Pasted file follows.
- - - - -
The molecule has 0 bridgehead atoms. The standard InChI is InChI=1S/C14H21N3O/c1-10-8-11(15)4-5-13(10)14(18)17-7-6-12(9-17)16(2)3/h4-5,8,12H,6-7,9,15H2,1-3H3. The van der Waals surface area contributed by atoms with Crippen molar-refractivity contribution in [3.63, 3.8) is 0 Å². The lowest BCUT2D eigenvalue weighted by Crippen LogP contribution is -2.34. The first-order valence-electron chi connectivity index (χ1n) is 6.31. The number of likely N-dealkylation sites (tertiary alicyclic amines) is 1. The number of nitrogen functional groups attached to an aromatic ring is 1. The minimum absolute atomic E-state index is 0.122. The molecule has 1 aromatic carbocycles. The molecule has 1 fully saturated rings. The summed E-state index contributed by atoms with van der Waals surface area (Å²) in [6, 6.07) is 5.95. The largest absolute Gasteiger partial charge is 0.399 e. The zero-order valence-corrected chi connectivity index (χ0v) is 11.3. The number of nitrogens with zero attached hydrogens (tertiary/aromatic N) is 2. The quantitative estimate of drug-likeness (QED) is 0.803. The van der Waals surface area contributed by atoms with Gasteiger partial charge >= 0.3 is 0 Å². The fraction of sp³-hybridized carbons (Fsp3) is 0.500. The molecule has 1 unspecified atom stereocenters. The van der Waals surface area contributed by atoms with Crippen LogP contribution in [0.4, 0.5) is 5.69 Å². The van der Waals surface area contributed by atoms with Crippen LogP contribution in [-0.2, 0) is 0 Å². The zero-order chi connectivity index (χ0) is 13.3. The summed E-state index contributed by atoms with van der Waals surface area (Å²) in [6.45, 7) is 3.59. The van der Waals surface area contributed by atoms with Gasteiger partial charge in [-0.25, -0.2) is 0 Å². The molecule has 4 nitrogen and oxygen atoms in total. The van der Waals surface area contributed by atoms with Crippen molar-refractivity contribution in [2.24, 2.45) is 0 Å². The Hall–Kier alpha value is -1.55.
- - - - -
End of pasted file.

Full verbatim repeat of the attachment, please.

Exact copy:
The molecule has 0 bridgehead atoms. The standard InChI is InChI=1S/C14H21N3O/c1-10-8-11(15)4-5-13(10)14(18)17-7-6-12(9-17)16(2)3/h4-5,8,12H,6-7,9,15H2,1-3H3. The van der Waals surface area contributed by atoms with Crippen molar-refractivity contribution in [3.63, 3.8) is 0 Å². The lowest BCUT2D eigenvalue weighted by Crippen LogP contribution is -2.34. The first-order valence-electron chi connectivity index (χ1n) is 6.31. The number of likely N-dealkylation sites (tertiary alicyclic amines) is 1. The number of nitrogen functional groups attached to an aromatic ring is 1. The minimum absolute atomic E-state index is 0.122. The molecule has 1 aromatic carbocycles. The molecule has 1 fully saturated rings. The summed E-state index contributed by atoms with van der Waals surface area (Å²) in [6, 6.07) is 5.95. The largest absolute Gasteiger partial charge is 0.399 e. The zero-order valence-corrected chi connectivity index (χ0v) is 11.3. The number of nitrogens with zero attached hydrogens (tertiary/aromatic N) is 2. The quantitative estimate of drug-likeness (QED) is 0.803. The van der Waals surface area contributed by atoms with Gasteiger partial charge >= 0.3 is 0 Å². The fraction of sp³-hybridized carbons (Fsp3) is 0.500. The molecule has 1 unspecified atom stereocenters. The van der Waals surface area contributed by atoms with Crippen LogP contribution in [0.4, 0.5) is 5.69 Å². The van der Waals surface area contributed by atoms with Crippen LogP contribution in [-0.2, 0) is 0 Å². The zero-order chi connectivity index (χ0) is 13.3. The summed E-state index contributed by atoms with van der Waals surface area (Å²) in [6.45, 7) is 3.59. The van der Waals surface area contributed by atoms with Gasteiger partial charge in [-0.25, -0.2) is 0 Å². The molecule has 4 nitrogen and oxygen atoms in total. The van der Waals surface area contributed by atoms with Crippen molar-refractivity contribution in [2.24, 2.45) is 0 Å². The Hall–Kier alpha value is -1.55.